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3 Ways 8-Digit BIN Ranges May Impact PCI Compliance

3 Ways 8-Digit BIN Ranges May Impact PCI Compliance

New 8-digit Bank Identification Numbers (BIN) could complicate PCI truncation rules and create compliance headaches for those required to maintain compliance. Many organizations build their PCI compliance around DSS requirements and how they use cardholder data.  A common strategy to simplify compliance uses Primary Account Number (PAN) truncation to make cardholder data unreadable. PAN truncation rules haven't changed much since the early DSS.  Today, organizations can keep the first 6 and last 4 digits of PAN (6-4/*). So, any rule changes could affect merchants, service providers, and many others.

PCI Truncation Today

Before considering changes, stakeholders should also be aware of all current truncation requirements:

  • PCI truncation keeps the first 6 and last 4 digits. This works for all major card brands (see FAQ #1091).
  • Other regulations have truncation rules. Microsoft was recently fined by the FTC for violating FACTA which allows only the last 5 digits in customer receipts (this doesn't apply to internal reports). As FTC rules also apply to non-US companies doing business with US citizens, they and can apply to companies headquartered in Canada, Europe, and the rest of the world. This is an example of a law trumping PCI.

Recently the card brands proposed two changes to help card issuers. The first extended the length of PAN to 19 digits.  The second allowed for longer 8-digit BINs. These proposals will change PCI truncation rules. Masking rules shouldn't change as they deal with displays and not a storage.

When we originally saw these, we expected straightforward and easy to implement truncation rules. We imagined combining today’s rules with a first 8 and last 4 rule for the new 19-digit PAN (8-4/19). However, these proposals aren't linked and the possibility of 8-digit BIN with 16-digit PAN could create implementation and compliance challenges.

Notably Visa's bulletin on page 6 contains the following on the continued use of 16-digit PAN and PCI (note the underlined text):

Data Presented on Screens and Reports: PCI DSS provisions already allow users with a legitimate business need to see any or all of the PAN digits. No changes are expected to accommodate the expansion of the BIN length.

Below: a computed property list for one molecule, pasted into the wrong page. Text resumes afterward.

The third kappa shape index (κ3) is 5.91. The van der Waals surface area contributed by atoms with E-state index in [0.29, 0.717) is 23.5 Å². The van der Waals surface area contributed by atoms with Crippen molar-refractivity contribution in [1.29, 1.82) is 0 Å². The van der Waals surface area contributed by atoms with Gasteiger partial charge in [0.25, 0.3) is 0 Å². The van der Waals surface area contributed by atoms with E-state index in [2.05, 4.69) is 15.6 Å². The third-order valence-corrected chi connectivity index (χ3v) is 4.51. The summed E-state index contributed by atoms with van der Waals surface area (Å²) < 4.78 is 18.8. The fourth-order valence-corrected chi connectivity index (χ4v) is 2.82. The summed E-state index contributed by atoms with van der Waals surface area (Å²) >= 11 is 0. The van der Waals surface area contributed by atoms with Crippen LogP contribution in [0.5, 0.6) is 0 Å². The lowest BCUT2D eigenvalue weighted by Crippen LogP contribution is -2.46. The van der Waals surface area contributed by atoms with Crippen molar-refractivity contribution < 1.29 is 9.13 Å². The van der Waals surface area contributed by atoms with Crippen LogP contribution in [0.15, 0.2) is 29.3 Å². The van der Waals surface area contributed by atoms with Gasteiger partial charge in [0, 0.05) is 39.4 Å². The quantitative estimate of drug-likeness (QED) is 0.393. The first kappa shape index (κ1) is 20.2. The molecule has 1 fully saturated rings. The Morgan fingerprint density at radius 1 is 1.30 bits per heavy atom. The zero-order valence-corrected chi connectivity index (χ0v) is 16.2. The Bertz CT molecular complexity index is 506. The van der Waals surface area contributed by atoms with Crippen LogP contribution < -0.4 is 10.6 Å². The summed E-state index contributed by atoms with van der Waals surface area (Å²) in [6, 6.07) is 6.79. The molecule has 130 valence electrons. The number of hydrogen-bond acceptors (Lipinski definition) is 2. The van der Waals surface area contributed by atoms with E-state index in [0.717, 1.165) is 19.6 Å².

Data at Rest: Clients that use truncation as their only method of complying with the PCI requirement for protecting data at rest will need to add one or more of the other acceptable methods for data protection, such as encryption, hashing or tokenization.

Today's truncation rule destroys 6 digits. So, an attacker has a 1 in 100,000 chance of guessing the original PAN (the other 900,000 numbers fail the Luhn test). These odds permeate most PCI guidance and set a risk threshold. The table below shows how fictional PAN truncated under different rules would look:

PAN Rule Trancation Strength Compliance
9234567890123455 6-4/16 923456xxxxxx3455 1 : 100,000 PCI 3.2
923456789012349 6-4/15 923456xxxxx2349 1 : 10,000 PCI 3.2
9234567890120 6-4/13 923456xxx0120 1 : 100 PCI 3.2
9234567890123455 0-4/16 xxxxxxxxxxxx3455 1 : 50,000,000,000 PCI 3.2 and FTC (customer receipts)
9234567890123456787 6-4/19 923456xxxxxxxxx6787 1 : 10,000,000 PCI 3.2 compliant
9234567890123455 8-4/16 92345678xxxx3455 1 : 1,000 Not PCI 3.2 compliant
9234567890123456787 8-4/19 92345678xxxxxxx6787 1 : 1,000,000 Visa, MasterCard, but not PCI 3.2 compliant

Possible Updates And Changes

Clearly either the rules for truncation or the risk tolerance of the card brands must change.  If so, some key questions include:

  1. Implementation uncertainty raises stakeholder concerns.

    • Could PAN truncated under today's rules, come back into scope under new rules?
    • Would stakeholders need to clean up old data?
  2. How will this affect applications that rely upon truncated data?

    • New truncation rules could break applications that rely upon characteristics (e.g. a low collision rate) of today's truncated values.

Consider these possible rule changes (see update note for 2017-5-10 below):

  • Last 4 might break applications.
  • First 6 and last 4 cuts off new BINs. Full 8-digit BINs might be considered cardholder data needing DSS protection.
  • First 8 and last 4 might be too risky for the card brands to accept.

Many of these possible rules could be disruptive and have unforeseen and costly implications to:

  • Format preserving encryption and tokenization
  • Payment applications and middle-ware including customized and approved PA-DSS applications
  • Back-end systems
  • Analytic systems
  • Databases and reporting systems
  • Payment Terminal applications

Changing payment terminals can be expensive. Recent examples include:

  • Ongoing retirement of  PTS v1.0 terminals starting 2014
  • Forced deprecation of RSA 1024 certificates in 2014
  • Ongoing SSL and early TLS migration for vulnerable terminals staring 2015
  • Forced migration from SHA-1 certificates 2016
  • Upcoming retirement of  PTS v2.0 terminals starting 2017

We believe the payments industry needs to look at this important change as soon as possible.  Stakeholders must understand the impact of any new truncation rules. In our opinion, the rules need to clear, simple, and easy to implement with a minimum of ambiguity and impact.

We hope this article leads to further industry discussion, analysis, and consensus.

Note: Updated 2017-4-21 to cite Visa Bulletin on Data at Rest

Note: Update: 2017-5-10 The PCI Council today clarified the truncation rules but issues and risks remain.

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